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  • Polymorphic VT VF storms can occur in patients with


    Polymorphic VT/VF storms can occur in patients with severe TC-E 5006 failure, independent of their underlying causes. Recent experimental studies using a pacing-induced heart failure model showed that heart failure facilitates acute shortening of the APD immediately after VF termination [73]. Persistent elevation of intracellular Ca2+ due to Ca2+ overload following VF activates inward Ca2+-sensitive currents during the late phase 3 of the action potential, which induces triggered activity and spontaneous VF (i.e., late phase 3 EAD). This arrhythmogenic post-shock APD shortening after VF defibrillation occurs in heart failure via upregulation of the apamin-sensitive small-conductance K+ current (IKAS) in failing hearts [74]. In this heart failure model, blocking IKAS prevents recurrent VF, resulting in the termination of VF storms. In fact, IKAS upregulation also occurs in human hearts with severe heart failure [75]. Notably, amiodarone blocks IKAS[76]. In addition, sympathetic stimulation accelerates post-shock APD shortening, late phase 3 EADs, and VF recurrence by non-ischemic activation of IKATP[4]. Myocardial ischemia during VF further enhances IKATP activation. It has been reported that amiodarone also inhibits sarcolemmal IKATP[77]. Taken together, the combined use of intravenous amiodarone and beta-blockers is a reasonable treatment for polymorphic VT/VF storms in patients with heart failure. Amiodarone has been shown to increase the short-term survival of patients with shock-refractory VT/VF when compared with lidocaine [78]. This beneficial effect of amiodarone may be partially attributable to the prevention of immediate VT/VF recurrence (i.e., severe form of electrical storms) mimicking shock-refractory VT/VF. RFCA is also useful in treating polymorphic VT/VF storms resistant to medical therapies in patients with non-ischemic cardiomyopathy. Purkinje-like potentials recorded along the scar border zone can be ablation targets [79].
    Conflict of interest
    Introduction Among the spectrum of arrhythmias that are treatable with catheter ablation, the elimination of reentrant circuits within ventricular scar remains challenging. As long-term success rates for AV nodal reentrant tachycardia, bypass-tract tachycardia, and premature ventricular contractions in the absence of structural heart disease are >85–90%, intermediate freedom from recurrent VT at experienced centers has been shown to be ~50% at 6–12 months [1,2]. While the vast majority of patients at risk for recurrent VT have implantable cardioverter-defibrillators (ICD), ICD therapy is only abortive and does not prevent VT. ICD shocks are strongly associated with diminished quality of life and increased mortality [3]. While antiarrhythmics have been shown to reduce ICD therapies, side effects can be significant, prompting discontinuation in a substantial proportion of patients [4]. At present, surgical and catheter ablation remains the most effective method to eliminate VT, although further progress in the field is necessary. The reasons for ablation failure and recurrence are multifactorial. The underlying patient substrate with scar-mediated monomorphic VT has multiple comorbidities and the severity of heart failure is associated with increased risk for recurrent VT [1]. Changes in scar biology and the inherent nature of VT, which can be inconsistently inducible or hemodynamically unstable to preclude activation mapping are important factors. As opposed to other arrhythmias, the induction of multiple VT morphologies within scar is common. Importantly, biophysical limitations of radiofrequency ablation exist in thick ventricular walls that have transmural circuits, where trabeculations, calcification, layered thrombus, and epicardial coronary vessels and fat can all serve as barriers to effective power delivery into scar.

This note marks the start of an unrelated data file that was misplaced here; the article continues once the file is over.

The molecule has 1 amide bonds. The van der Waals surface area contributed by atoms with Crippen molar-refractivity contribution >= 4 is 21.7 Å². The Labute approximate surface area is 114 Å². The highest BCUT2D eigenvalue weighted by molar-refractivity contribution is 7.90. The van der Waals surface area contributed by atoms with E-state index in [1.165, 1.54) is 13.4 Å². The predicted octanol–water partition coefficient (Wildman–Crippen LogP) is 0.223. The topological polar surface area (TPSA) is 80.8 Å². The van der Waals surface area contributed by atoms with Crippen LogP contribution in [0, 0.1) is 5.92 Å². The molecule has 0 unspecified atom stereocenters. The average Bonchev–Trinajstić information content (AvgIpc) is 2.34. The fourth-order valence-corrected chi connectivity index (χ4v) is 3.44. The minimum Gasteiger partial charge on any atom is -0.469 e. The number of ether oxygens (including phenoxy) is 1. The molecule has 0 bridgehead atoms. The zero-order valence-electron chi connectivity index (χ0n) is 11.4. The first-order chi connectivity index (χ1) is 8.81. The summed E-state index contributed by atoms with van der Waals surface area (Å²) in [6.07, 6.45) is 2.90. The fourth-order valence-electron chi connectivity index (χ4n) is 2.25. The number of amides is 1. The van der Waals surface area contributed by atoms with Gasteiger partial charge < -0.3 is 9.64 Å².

Methods to localize the origin of VT: ECG and Imaging The most common method to localize the origin of VT is analysis of the 12-lead electrocardiogram [5,6]. VTs are characterized by the QRS morphology and left bundle branch morphologies originate from the RV or LV septum and right bundle branch VTs originate from the LV. Sites that originate from superior sites (anterior wall and outflow tracts) exhibit inferior axis and sites from the diaphragmatic surface of the heart exhibit a superior axis. Akin to accessory pathway localization, leftward sites of origin are commonly negative in lead I and septal sites have a tendency to have leftward vector. The precordial transition is useful in determining basal versus apical locations, where the mitral annulus is the most posterior structure (R dominant, early transition) and the apex is anatomically most anterior (S dominant, late transition) (Fig. 1).